Until now the push for collective-bargaining rights by college athletes has been confined to a regional office of the National Labor Relations Board, which last week handed an early victory to football players at Northwestern University in their bid to unionize.
But on Thursday, the two main leaders of the movement took their cause before members of Congress in an effort to pre-empt lobbying by the National Collegiate Athletic Association and to shape the contours of a burgeoning public debate.
"We wanted to play a little defense because, with this ruling, college athletes have asserted their rights," Ramogi Huma, president of the College Athletes Players Association, said at an gathering with reporters here on Thursday at the Aspen Institute. "The last thing we want to see is the NCAA use their lobbying power to change the laws."
Mr. Huma and Kain Colter, a former Northwestern quarterback and the face of the movement, met with a number of lawmakers this week, including the Senate majority leader, Harry Reid, Democrat of Nevada. They used the meetings to emphasize that they were angling for medical protection and expanded academic support for athletes, not player salaries, and to clarify how unions could help reshape college athletics.
Some critics have raised concerns that boosting benefits for football and men’s basketball players would undermine athletes in lesser-known sports who rely on football and basketball revenue for funding, and would cut into the gains in opportunities for female athletes that have come since the enactment of Title IX of the Education Amendments of 1972.
Mr. Huma, though, discounted those fears, calling the Title IX argument an "unfounded scare tactic." He said the infrastructure of college sports is lavishly financed, and argued that players’ rights were a public-health issue.
"Are we financing systems in higher education that are being irresponsible with their bodies?" he asked, referring to the increased risk of brain trauma that football players face over many hours of high-contact practice.
Rep. Jan D. Schakowsky, an Illinois Democrat whose district includes Northwestern’s campus, in Evanston, said in a statement on Thursday that the players were "not asking for ‘pay for play’ but simply for fair consideration for their health and educational needs."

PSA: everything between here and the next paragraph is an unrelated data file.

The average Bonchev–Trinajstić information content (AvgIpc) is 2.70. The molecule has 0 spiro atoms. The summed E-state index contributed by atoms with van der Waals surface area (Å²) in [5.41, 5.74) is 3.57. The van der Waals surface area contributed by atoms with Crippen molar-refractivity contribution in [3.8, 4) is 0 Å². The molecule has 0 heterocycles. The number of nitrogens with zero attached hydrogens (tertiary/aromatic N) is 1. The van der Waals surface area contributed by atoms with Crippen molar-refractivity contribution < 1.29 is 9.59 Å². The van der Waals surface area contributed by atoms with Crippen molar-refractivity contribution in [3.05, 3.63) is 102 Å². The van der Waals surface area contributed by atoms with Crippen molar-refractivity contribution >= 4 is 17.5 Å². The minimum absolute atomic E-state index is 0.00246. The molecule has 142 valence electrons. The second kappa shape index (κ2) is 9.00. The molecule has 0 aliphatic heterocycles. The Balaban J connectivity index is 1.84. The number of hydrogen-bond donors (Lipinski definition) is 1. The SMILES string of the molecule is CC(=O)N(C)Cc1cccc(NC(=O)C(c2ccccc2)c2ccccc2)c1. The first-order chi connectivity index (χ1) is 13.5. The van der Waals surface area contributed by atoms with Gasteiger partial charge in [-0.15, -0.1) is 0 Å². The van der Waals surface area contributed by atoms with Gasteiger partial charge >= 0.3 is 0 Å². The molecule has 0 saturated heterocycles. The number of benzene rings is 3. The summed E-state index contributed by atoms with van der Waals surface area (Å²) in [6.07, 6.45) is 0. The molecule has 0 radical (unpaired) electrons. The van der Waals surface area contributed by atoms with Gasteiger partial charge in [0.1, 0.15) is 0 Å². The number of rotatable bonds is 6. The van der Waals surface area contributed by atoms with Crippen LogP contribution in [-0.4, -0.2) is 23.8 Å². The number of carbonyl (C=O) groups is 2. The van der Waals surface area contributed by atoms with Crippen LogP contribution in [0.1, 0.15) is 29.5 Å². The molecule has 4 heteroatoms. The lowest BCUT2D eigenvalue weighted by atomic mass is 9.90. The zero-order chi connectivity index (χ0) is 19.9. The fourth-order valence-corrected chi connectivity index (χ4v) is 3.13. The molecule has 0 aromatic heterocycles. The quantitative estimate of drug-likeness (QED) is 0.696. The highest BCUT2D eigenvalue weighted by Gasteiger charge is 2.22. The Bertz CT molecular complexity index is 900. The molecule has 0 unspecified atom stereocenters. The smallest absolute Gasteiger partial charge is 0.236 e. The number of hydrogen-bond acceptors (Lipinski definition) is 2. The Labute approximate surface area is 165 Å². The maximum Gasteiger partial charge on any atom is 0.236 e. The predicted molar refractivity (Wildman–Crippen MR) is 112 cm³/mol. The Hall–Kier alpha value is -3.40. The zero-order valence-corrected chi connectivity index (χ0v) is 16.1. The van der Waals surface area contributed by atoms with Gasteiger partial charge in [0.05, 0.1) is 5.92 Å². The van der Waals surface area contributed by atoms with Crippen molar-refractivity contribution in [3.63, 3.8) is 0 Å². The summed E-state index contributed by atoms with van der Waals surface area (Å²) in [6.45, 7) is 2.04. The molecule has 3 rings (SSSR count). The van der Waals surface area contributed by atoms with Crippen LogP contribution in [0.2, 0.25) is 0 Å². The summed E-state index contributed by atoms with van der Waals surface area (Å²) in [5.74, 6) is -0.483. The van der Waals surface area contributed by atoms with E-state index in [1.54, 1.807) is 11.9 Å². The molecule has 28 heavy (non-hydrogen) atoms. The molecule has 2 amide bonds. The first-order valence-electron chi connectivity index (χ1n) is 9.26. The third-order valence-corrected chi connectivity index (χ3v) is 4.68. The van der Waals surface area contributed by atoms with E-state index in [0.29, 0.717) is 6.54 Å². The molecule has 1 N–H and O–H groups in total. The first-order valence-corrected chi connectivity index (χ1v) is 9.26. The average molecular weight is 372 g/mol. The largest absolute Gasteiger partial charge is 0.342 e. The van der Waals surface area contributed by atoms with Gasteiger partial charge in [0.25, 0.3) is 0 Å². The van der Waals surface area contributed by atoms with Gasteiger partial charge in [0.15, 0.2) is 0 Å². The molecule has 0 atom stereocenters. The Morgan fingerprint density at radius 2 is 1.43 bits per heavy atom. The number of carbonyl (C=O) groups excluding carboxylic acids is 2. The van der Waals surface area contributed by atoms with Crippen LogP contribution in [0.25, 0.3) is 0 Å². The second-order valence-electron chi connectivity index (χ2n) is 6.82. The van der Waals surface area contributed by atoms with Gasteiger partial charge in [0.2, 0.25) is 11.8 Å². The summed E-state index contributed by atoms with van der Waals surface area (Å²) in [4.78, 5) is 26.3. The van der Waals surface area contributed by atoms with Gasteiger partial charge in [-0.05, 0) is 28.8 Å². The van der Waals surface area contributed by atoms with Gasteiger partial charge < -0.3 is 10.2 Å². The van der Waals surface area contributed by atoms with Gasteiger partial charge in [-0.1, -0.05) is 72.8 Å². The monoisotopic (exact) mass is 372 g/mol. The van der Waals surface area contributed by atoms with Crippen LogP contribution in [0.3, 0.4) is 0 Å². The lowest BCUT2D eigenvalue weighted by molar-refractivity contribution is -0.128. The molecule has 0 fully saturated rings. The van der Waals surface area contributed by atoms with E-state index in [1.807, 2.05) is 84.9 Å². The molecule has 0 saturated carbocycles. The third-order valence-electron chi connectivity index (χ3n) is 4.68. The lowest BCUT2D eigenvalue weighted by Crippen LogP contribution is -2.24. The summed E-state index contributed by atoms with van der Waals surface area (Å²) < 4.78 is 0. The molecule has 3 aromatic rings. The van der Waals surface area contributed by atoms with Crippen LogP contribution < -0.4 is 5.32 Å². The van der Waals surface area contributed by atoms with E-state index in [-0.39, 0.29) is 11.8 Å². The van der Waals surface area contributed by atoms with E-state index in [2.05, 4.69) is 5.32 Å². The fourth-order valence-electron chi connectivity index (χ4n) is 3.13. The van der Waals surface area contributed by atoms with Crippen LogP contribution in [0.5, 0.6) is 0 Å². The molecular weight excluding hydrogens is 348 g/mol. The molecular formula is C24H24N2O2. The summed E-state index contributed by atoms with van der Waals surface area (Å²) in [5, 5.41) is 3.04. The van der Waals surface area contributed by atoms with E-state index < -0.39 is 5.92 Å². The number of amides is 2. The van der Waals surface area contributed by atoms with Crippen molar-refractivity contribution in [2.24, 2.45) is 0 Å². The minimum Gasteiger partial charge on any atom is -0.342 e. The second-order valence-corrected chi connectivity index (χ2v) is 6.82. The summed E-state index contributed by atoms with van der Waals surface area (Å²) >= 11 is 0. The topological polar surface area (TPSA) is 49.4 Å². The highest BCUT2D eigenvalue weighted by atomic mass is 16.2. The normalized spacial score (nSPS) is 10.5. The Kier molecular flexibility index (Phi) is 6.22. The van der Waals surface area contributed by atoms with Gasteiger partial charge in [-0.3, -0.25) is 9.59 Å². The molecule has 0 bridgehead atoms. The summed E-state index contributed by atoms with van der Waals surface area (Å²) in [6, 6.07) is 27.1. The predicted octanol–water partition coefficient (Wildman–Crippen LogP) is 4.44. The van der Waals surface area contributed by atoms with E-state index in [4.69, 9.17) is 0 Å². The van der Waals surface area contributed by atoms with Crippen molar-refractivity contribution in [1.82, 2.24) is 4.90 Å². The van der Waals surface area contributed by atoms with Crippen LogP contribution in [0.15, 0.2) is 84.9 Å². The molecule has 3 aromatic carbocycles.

Under current rules, Mr. Colter noted, it would be a violation of NCAA guidelines for a university to guarantee funding so that players could come back and finish their degrees, even though many wealthier athletic programs agree to such arrangements.
Some critics, like Sen. Lamar Alexander, Republican of Tennessee, have also warned that unionized athletes might strike before high-profile games. Mr. Colter noted that college athletes could already walk off the field. Last fall a boycott by Grambling University football players forced the forfeit of a game, but also brought national attention to their complaints of substandard athletics facilities and other problems.
Leverage in Congress
Looming over the debate about the Northwestern players’ bid to unionize is what role the NCAA might play in shaping the outcome.
Although the association is not formally a party to the players’ NLRB case, which is now on appeal to the full National Labor Relations Board in Washington, the NCAA has publicly defended Northwestern’s position that athletes are not employees. It has also devoted considerable resources to defending its principles of amateurism, which have come under challenge in several high-profile lawsuits.
Given the NCAA’s enormous revenues and lobbying prowess, said Jay K. Reisinger, a Pittsburgh-based lawyer who focuses on sports law, Mr. Huma and Mr. Colter have reason to be concerned about its influence. But, he said, the issue has become visible enough that pro-union members of Congress could stand to gain from publicly aligning against the NCAA.
"Members of Congress can make life very difficult for the NCAA if they start to hold hearings," he said. "They have subpoena power. The NCAA’s books and records could be laid bare to see how much they’re really making, and who’s benefiting from the billions of dollars that are being generated."
Mr. Reisinger, who has represented Major League Baseball players during Congressional inquiries into steroid use, said the threat of holding hearings could compel the NCAA to compromise with the players over improving conditions.
A compromise might be especially attractive because of the uneven legal landscape that awaits the NCAA if players begin forming unions. NLRB decisions apply only to private universities; public universities are governed by state labor laws.
A spokesman for Northwestern, Alan K. Cubbage, said the university might send representatives to Capitol Hill to meet with lawmakers, but it hasn’t decided.
As the College Athletes Players Association works to expand its network of support, attention is turning to an expected April 25 vote by Northwestern football players on whether to join a union. Despite mounting criticism from some alumni and former football players, Mr. Colter said he expected support to be strong among his former teammates.
"These players aren’t voting truly for themselves," he said. "They’re voting for future generations, for 9-year-olds with dreams of playing college sports."
But the abuses that former players have endured also weigh heavily, Mr. Huma said. He remembered a teammate from his time playing football at UCLA, Donnie Edwards, who was struggling to make ends meet, even on a scholarship. When someone dropped groceries on Mr. Edwards’s doorstep after he told a radio host that he didn’t have enough food to eat, Mr. Edwards was suspended for one game.
"Coach is driving a Cadillac," Mr. Huma recalled, "and Donnie gets suspended over food."